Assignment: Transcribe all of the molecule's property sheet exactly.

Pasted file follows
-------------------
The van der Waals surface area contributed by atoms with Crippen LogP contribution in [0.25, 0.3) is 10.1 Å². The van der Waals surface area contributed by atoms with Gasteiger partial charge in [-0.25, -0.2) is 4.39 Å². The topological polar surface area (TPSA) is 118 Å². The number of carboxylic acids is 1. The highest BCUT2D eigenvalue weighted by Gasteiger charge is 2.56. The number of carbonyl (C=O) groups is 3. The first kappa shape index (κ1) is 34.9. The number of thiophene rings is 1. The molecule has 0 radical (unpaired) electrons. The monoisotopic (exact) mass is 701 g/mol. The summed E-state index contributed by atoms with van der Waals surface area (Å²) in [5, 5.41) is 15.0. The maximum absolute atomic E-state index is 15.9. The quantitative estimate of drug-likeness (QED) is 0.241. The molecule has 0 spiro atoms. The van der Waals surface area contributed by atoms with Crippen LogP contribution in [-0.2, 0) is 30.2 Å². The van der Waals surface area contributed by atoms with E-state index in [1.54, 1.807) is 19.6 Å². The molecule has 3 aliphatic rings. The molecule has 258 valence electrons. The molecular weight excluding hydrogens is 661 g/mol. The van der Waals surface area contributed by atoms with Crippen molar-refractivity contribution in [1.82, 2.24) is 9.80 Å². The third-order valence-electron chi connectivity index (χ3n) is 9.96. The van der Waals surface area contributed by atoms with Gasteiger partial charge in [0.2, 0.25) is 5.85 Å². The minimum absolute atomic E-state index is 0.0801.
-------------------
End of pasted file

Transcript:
The van der Waals surface area contributed by atoms with Crippen LogP contribution in [0.25, 0.3) is 10.1 Å². The van der Waals surface area contributed by atoms with Gasteiger partial charge in [-0.25, -0.2) is 4.39 Å². The topological polar surface area (TPSA) is 118 Å². The number of carboxylic acids is 1. The highest BCUT2D eigenvalue weighted by Gasteiger charge is 2.56. The number of carbonyl (C=O) groups is 3. The first kappa shape index (κ1) is 34.9. The number of thiophene rings is 1. The molecule has 0 radical (unpaired) electrons. The monoisotopic (exact) mass is 701 g/mol. The summed E-state index contributed by atoms with van der Waals surface area (Å²) in [5, 5.41) is 15.0. The maximum absolute atomic E-state index is 15.9. The quantitative estimate of drug-likeness (QED) is 0.241. The molecule has 0 spiro atoms. The van der Waals surface area contributed by atoms with Crippen LogP contribution in [-0.2, 0) is 30.2 Å². The van der Waals surface area contributed by atoms with E-state index in [1.54, 1.807) is 19.6 Å². The molecule has 3 aliphatic rings. The molecule has 258 valence electrons. The molecular weight excluding hydrogens is 661 g/mol. The van der Waals surface area contributed by atoms with Crippen molar-refractivity contribution in [1.82, 2.24) is 9.80 Å². The third-order valence-electron chi connectivity index (χ3n) is 9.96. The van der Waals surface area contributed by atoms with Gasteiger partial charge in [0.2, 0.25) is 5.85 Å². The minimum absolute atomic E-state index is 0.0801.